Quinine Your (Apéritif) Wine
Ironically, the most interesting thing I tried at the San Francisco Bay Ministry of Rum Festival
in Oakland Sunday wasn't rum. Instead, it was two relatively new (to the U.S. at least) apéritif wines from rare-spirit resuscitator/importer Eric Seed's Haus Alpenz company. The first, Bonal Gentiane-Quina, is a style called quinquina. Bonal has been produced in France since 1865, and like vermouth, it's an herb-infused wine, but in this case, it also gets a dose of gentian and cinchona (a.k.a. quinine, the stuff that gives tonic water its bitter flavor), so it tastes a little sweet up front then finishes pleasantly bitter and dry.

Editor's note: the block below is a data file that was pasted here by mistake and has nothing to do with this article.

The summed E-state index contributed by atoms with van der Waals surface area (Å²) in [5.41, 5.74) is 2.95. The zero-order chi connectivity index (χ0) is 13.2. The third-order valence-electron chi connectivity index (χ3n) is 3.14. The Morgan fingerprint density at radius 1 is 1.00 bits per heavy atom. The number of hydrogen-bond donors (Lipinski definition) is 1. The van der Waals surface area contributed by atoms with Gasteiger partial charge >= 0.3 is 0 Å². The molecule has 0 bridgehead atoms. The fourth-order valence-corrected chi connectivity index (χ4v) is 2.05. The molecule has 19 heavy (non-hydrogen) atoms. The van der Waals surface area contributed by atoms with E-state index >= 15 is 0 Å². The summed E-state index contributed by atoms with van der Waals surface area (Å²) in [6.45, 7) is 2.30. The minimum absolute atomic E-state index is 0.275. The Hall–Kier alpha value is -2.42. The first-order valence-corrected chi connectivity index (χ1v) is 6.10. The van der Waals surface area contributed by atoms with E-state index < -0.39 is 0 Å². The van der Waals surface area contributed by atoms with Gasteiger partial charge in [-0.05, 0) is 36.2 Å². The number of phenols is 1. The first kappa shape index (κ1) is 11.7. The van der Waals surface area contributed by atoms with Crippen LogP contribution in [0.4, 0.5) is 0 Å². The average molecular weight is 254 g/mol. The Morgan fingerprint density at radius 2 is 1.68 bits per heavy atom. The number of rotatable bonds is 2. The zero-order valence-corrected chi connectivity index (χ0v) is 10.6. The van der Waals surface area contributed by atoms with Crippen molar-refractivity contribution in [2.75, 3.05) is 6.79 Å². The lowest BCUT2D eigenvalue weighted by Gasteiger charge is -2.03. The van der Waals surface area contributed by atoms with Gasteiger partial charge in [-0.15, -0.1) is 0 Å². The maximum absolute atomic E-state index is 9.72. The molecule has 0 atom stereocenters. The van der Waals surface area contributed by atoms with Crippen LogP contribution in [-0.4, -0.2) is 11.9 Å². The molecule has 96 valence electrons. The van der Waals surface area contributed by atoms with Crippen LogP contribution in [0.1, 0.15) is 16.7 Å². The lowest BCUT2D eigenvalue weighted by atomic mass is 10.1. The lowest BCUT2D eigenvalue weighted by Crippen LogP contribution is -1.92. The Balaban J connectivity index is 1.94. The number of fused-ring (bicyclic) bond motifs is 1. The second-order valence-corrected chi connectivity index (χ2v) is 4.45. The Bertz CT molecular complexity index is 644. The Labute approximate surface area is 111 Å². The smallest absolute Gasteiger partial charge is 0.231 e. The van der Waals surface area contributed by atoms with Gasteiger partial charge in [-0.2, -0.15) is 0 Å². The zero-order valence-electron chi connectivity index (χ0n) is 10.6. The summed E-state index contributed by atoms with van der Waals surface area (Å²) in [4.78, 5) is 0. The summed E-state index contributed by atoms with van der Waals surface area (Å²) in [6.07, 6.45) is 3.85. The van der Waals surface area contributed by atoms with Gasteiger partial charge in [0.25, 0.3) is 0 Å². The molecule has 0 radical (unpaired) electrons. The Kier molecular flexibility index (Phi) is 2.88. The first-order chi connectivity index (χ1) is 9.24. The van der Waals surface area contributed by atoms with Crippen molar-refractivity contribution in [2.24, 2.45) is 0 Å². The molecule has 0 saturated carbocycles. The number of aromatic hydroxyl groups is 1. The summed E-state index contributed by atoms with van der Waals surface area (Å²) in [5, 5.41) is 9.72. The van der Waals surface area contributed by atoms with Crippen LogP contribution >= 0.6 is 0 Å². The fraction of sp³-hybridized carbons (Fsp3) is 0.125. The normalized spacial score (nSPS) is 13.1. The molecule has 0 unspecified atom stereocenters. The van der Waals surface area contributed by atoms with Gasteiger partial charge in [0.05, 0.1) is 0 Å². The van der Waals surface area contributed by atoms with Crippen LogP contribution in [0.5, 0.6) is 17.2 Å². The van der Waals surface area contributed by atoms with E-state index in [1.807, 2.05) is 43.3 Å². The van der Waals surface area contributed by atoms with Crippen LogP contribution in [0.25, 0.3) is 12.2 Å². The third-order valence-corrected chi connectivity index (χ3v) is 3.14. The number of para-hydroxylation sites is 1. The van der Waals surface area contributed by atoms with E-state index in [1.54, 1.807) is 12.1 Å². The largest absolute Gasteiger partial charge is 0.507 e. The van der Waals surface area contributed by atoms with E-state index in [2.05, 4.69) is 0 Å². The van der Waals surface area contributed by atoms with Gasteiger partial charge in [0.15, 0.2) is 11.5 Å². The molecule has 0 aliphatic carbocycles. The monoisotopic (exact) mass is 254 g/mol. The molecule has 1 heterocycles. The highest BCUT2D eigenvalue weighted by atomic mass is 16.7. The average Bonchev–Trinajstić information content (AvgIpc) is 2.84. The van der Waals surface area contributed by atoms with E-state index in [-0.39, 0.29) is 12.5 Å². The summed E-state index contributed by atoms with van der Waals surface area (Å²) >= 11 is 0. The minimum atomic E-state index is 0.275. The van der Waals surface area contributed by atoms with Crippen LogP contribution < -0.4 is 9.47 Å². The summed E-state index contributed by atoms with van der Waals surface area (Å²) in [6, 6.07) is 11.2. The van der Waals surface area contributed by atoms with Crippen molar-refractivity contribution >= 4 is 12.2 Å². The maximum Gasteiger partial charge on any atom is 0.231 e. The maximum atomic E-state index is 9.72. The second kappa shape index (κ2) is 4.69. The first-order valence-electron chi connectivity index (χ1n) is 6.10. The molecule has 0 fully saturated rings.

The second was Cocchi Americano, a light apéritif wine from Italy with a Moscato d' Asti base infused with herbs, fruit, and also cinchona and gentian, for, again, an herbaceous, slightly sweet drink but with the complexity of the bitter, tonic-water-flavored finish. It's in the class of spirits known as chinati. Either would be great bottles to bring to a summer picnic, and bartenders are jumping on them—check out this excellent article with cocktail recipes from Paul Clarke.
Bonal Gentiane-Quina and Cocchi Americano, about $20 each